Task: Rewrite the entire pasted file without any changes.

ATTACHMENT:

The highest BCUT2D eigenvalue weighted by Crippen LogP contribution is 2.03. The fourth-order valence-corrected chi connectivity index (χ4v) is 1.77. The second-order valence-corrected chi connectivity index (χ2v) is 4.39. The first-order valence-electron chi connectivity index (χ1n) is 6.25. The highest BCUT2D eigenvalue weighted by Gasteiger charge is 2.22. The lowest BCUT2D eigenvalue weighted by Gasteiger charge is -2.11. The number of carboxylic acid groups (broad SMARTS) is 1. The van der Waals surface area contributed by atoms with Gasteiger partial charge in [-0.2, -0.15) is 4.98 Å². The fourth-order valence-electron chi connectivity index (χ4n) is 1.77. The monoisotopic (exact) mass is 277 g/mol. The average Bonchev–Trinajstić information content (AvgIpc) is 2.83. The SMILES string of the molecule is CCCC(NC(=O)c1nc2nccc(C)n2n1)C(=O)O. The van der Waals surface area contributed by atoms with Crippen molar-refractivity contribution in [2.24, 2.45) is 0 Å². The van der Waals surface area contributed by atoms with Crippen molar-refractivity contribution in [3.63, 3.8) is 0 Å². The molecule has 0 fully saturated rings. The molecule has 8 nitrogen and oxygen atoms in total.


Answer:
The highest BCUT2D eigenvalue weighted by Crippen LogP contribution is 2.03. The fourth-order valence-corrected chi connectivity index (χ4v) is 1.77. The second-order valence-corrected chi connectivity index (χ2v) is 4.39. The first-order valence-electron chi connectivity index (χ1n) is 6.25. The highest BCUT2D eigenvalue weighted by Gasteiger charge is 2.22. The lowest BCUT2D eigenvalue weighted by Gasteiger charge is -2.11. The number of carboxylic acid groups (broad SMARTS) is 1. The van der Waals surface area contributed by atoms with Gasteiger partial charge in [-0.2, -0.15) is 4.98 Å². The fourth-order valence-electron chi connectivity index (χ4n) is 1.77. The monoisotopic (exact) mass is 277 g/mol. The average Bonchev–Trinajstić information content (AvgIpc) is 2.83. The SMILES string of the molecule is CCCC(NC(=O)c1nc2nccc(C)n2n1)C(=O)O. The van der Waals surface area contributed by atoms with Crippen molar-refractivity contribution in [2.24, 2.45) is 0 Å². The van der Waals surface area contributed by atoms with Crippen molar-refractivity contribution in [3.63, 3.8) is 0 Å². The molecule has 0 fully saturated rings. The molecule has 8 nitrogen and oxygen atoms in total.